The Book of Ephesians: Wisdom.

15Look carefully then how you walk, not as unwise but as wise, 16 making the best use of the time, because the days are evil. 17 Therefore do not be foolish, but understand what the will of the Lord is.” (Ephesians 5:15–17 (ESV)

Believers in Christ must understand the distinction between wisdom and foolishness. To understand both words, we draw helpful definitions from the Tyndale Bible Dictionary.  

Today, we consider the subject of wisdom. Wisdom is not simply any amount of intelligence an individual may have while foolishness is the lack of the same.

Wisdom is the ability to direct one’s mind toward a full understanding of human life and toward its moral fulfillment. Wisdom is thus a special capacity, necessary for full human living; it can be acquired through education and the application of the mind. In brief, wisdom is the application of one’s knowledge from God and His Word.

The word “wisdom,” with reference to human beings, is used in a variety of different ways in the Old Testament (OT). The word is often used as virtually synonymous with the term “knowledge,” but in its general and secular uses it commonly indicates applied knowledge, skill, or even cunning. Wisdom could be defined as either “superior mental capacity” or “superior skill.”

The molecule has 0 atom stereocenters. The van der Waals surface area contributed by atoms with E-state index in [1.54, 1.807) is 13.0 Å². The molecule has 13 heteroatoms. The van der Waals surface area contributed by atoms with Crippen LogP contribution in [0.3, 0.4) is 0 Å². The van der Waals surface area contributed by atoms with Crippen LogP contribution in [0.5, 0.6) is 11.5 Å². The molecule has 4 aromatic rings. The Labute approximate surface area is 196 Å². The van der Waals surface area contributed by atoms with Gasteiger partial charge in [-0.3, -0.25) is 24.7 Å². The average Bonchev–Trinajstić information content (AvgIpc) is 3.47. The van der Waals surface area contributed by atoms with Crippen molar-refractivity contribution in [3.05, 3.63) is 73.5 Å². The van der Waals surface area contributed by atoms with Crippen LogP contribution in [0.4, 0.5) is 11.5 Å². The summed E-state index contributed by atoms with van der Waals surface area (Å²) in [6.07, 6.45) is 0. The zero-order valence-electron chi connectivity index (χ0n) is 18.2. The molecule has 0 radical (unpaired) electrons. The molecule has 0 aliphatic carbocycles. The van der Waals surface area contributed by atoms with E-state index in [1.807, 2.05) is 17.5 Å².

Although the term “wisdom” is used primarily in the OT with reference to human beings, all wisdom is ultimately rooted and grounded in God. Wisdom forms a central part of the nature of God. In wisdom God created the universe (Prov. 3:19) and human beings (Ps. 104:24). Thus wisdom, in its positive connotations, is something inherent in God, reflected in creation, and a part of the reason for human existence.

Thus, wisdom is used to describe both the cunning of King Solomon (1 Kings 2:1–6) and the skill of the craftsman Bezalel (Ex. 35:33). But it was also used to describe mental capacities and skills that had a moral component—the capacity to understand and to do good.

Thus, when Moses delegated some of his authority to newly appointed judges, he chose men who were wise, understanding, and experienced (Deut. 1:13). Such men were considered the wise men in ancient Israel. Human wisdom, in this special sense, was not merely a gift from God, inherent at birth; it had to be developed consciously during a life lived in relationship with God.

Consider these four Old Testament references concerning wisdom. Deuteronomy 4:1-8; 2 Chronicles 1:1-13; Proverbs 1:1-7; 9:9-12. Have a blessed and wisdom filled day in the LORD.

Soli deo Gloria!   

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